The Sketchy dataset [2] is a large collection of sketch-photo pairs. The dataset consists of images belonging to different classes, each having photos. After having these total images, crowed workers are employed for sketching the objects that appear in these images, which resulted in sketches. The Sketchy database also gives a fine grained correspondence between particular photos and sketches. Furthermore, the dataset readily contains various data augmentations very useful for deep learning based methods.

‘‘rabbit’’
Fig. 3: A qualitative result obtained by our proposed method while querying the database with a text ‘‘rabbit’’. (Best viewed in pdf)
Fig. 4: A qualitative result obtained by our proposed method while querying the database with a sketch of “teapot”. (Best viewed in pdf)

Iii-A2 Coco

Originally the COCO dataset [30] is a large scale object detection, segmentation, and captioning dataset. We use the COCO dataset for constructing a database of images containing multiple objects. We use the class names of the Sketchy dataset and take all possible combinations by taking two class names. Afterwards, we download the images belonging to these combined classes, and use them for training and retrieval. Few combined classes having very less number (less than ) images are eliminated, leaving number of combined classes for the experiment.

‘‘umbrella’’ + ‘‘chair’’
Fig. 5: A qualitative result obtained by our proposed method while querying the database with text of ‘‘umbrella’’ and ‘‘chair’’. (Best viewed in pdf)
Fig. 6: A qualitative result obtained by our proposed method while querying the database with sketches of “apple” and “dog”. (Best viewed in pdf)

Iii-B Experimental protocol

Iii-B1 Single object

For single object query, we use the Sketchy dataset [2].

Sketch-based image retrieval

During the training step, the positive examples are fabricated considering the fine grained information. This follows that for an image , we consider all the corresponding fine grained sketches drawn by different sketchers. Let be the total number of sketches that correspond to the image according to the fine grained information. Therefore, we construct different positive training instances using the same image . The negative training examples for all the sketches are created by randomly choosing images from the classes other than that of . In this way, we randomly select of the images from each class for training and the rest for testing. However, during the test phase, we obtain the sketch and image representation from the respective models in independent manner, and the retrieval is done according to the distances between them. Here it is to be noted that the fine grained information is not considered for ranking the retrievals.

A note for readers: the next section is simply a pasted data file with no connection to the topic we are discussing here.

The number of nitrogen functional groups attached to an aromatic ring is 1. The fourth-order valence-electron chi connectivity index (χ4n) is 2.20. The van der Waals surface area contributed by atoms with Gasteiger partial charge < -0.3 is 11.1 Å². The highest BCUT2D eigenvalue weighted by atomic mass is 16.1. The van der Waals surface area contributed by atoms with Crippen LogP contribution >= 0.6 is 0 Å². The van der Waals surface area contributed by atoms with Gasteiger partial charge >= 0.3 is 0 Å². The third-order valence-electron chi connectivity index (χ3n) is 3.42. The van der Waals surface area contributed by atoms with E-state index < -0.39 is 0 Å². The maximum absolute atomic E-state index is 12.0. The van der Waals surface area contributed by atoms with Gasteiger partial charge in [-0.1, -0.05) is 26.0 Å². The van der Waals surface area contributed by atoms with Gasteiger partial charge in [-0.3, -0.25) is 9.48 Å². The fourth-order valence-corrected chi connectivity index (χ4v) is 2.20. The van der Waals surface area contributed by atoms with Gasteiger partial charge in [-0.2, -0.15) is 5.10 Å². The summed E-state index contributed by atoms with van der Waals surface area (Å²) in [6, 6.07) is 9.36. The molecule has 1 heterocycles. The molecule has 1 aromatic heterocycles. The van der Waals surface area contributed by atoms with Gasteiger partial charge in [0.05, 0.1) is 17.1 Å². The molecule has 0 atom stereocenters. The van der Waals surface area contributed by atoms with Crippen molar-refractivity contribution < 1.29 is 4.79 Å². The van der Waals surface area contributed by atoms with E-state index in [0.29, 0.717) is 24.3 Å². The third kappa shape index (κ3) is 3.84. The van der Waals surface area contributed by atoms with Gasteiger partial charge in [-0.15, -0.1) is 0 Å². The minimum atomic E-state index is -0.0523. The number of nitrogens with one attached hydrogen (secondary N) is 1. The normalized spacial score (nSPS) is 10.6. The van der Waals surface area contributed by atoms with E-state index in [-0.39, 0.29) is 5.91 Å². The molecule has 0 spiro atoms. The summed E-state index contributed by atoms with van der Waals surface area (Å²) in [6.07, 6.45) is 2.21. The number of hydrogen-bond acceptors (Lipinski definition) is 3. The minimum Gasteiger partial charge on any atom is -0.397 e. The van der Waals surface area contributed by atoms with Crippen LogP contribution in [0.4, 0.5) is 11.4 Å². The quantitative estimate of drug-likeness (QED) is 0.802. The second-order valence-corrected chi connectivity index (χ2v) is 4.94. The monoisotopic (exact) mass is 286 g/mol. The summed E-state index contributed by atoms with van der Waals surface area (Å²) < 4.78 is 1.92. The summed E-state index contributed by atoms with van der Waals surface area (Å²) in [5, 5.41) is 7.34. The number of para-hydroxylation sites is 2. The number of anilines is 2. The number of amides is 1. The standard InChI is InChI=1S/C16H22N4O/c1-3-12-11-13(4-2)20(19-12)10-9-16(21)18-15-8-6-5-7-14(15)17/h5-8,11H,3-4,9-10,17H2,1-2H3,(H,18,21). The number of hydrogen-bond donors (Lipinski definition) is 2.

Text-based image retrieval

In case of text-based image retrieval as well, we randomly select of the images from each class for training and the rest for testing. In this case, the positive training instances are created by considering the class label, the image, which creates training examples equal to the number of training images. Equal number of negative instances are created by randomly selecting images belonging to the class different from the texts.

Iii-B2 Multiple objects

For multiple objects, we consider the database derived by us from the COCO dataset [30].

Sketch-based image retrieval

As we mentioned before, in practice, we consider only different objects, which is due to the unavailability of appropriate dataset for the particular task. In this case as well, images of each combined class are selected for training set, and the rest of the images from each class are kept for the testing phase. To comply with diverse sketch instance, style and appearance, an image is reconsidered times. These instances of the same image is framed with different combinations of sketches that belong to the individual classes creating the combined class. The negative examples are created by associating each combined sketch query an image that does not belong to the same combined class.

Text-based image retrieval

Creating training pairs for text-based image retrieval is relatively straight forward. As in the previous case, images from each combined class are selected for training set, and the rest of the images from each class are kept for the testing purpose. For creating the positive training examples each image that belongs to a combined class is associated with the text labels of the individual classes. The negative examples are created by bracketing each combined text query an image that belongs to a different combined class.

Methods Single Object Multiple (two) Objects
Text Sketch Text Sketch
S-HELO [1]
Sketch-a-Net [31]
GN Triplet [2]
Proposed method
TABLE I: Results obtained by our proposed method and comparison with state-of-the-art methods. (mAP)

Iii-C Discussions and comparisons